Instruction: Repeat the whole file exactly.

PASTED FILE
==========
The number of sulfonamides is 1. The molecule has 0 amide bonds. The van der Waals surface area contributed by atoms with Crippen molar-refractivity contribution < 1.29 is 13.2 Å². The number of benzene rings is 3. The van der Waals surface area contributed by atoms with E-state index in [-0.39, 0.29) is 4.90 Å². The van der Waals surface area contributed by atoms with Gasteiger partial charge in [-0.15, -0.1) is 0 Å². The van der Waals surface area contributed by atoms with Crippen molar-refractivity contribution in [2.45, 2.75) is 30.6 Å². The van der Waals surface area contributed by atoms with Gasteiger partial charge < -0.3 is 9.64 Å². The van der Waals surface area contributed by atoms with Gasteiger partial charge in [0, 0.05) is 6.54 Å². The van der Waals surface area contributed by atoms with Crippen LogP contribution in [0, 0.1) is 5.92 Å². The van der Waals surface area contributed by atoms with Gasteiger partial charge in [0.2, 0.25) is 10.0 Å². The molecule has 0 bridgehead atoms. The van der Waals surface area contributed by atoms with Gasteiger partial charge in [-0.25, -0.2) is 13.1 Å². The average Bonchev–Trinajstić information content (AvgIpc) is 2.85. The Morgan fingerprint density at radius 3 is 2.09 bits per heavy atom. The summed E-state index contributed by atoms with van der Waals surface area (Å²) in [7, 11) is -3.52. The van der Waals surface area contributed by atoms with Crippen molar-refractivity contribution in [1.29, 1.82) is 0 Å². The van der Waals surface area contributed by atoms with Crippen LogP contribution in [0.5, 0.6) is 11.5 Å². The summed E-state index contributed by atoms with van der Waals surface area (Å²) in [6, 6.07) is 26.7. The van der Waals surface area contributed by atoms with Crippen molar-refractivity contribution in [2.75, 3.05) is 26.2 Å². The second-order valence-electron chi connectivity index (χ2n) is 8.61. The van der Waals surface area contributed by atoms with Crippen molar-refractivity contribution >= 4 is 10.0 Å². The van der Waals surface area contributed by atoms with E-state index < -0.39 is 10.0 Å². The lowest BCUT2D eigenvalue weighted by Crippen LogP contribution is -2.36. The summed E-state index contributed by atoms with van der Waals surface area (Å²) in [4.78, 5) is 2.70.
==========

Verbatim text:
The number of sulfonamides is 1. The molecule has 0 amide bonds. The van der Waals surface area contributed by atoms with Crippen molar-refractivity contribution < 1.29 is 13.2 Å². The number of benzene rings is 3. The van der Waals surface area contributed by atoms with E-state index in [-0.39, 0.29) is 4.90 Å². The van der Waals surface area contributed by atoms with Gasteiger partial charge in [-0.15, -0.1) is 0 Å². The van der Waals surface area contributed by atoms with Crippen molar-refractivity contribution in [2.45, 2.75) is 30.6 Å². The van der Waals surface area contributed by atoms with Gasteiger partial charge < -0.3 is 9.64 Å². The van der Waals surface area contributed by atoms with Gasteiger partial charge in [0, 0.05) is 6.54 Å². The van der Waals surface area contributed by atoms with Crippen LogP contribution in [0, 0.1) is 5.92 Å². The van der Waals surface area contributed by atoms with Gasteiger partial charge in [0.2, 0.25) is 10.0 Å². The molecule has 0 bridgehead atoms. The van der Waals surface area contributed by atoms with Gasteiger partial charge in [-0.25, -0.2) is 13.1 Å². The average Bonchev–Trinajstić information content (AvgIpc) is 2.85. The Morgan fingerprint density at radius 3 is 2.09 bits per heavy atom. The summed E-state index contributed by atoms with van der Waals surface area (Å²) in [7, 11) is -3.52. The van der Waals surface area contributed by atoms with Crippen molar-refractivity contribution in [1.29, 1.82) is 0 Å². The van der Waals surface area contributed by atoms with Crippen LogP contribution in [0.5, 0.6) is 11.5 Å². The summed E-state index contributed by atoms with van der Waals surface area (Å²) in [6, 6.07) is 26.7. The van der Waals surface area contributed by atoms with Crippen molar-refractivity contribution in [2.75, 3.05) is 26.2 Å². The second-order valence-electron chi connectivity index (χ2n) is 8.61. The van der Waals surface area contributed by atoms with Crippen molar-refractivity contribution >= 4 is 10.0 Å². The van der Waals surface area contributed by atoms with E-state index < -0.39 is 10.0 Å². The lowest BCUT2D eigenvalue weighted by Crippen LogP contribution is -2.36. The summed E-state index contributed by atoms with van der Waals surface area (Å²) in [4.78, 5) is 2.70.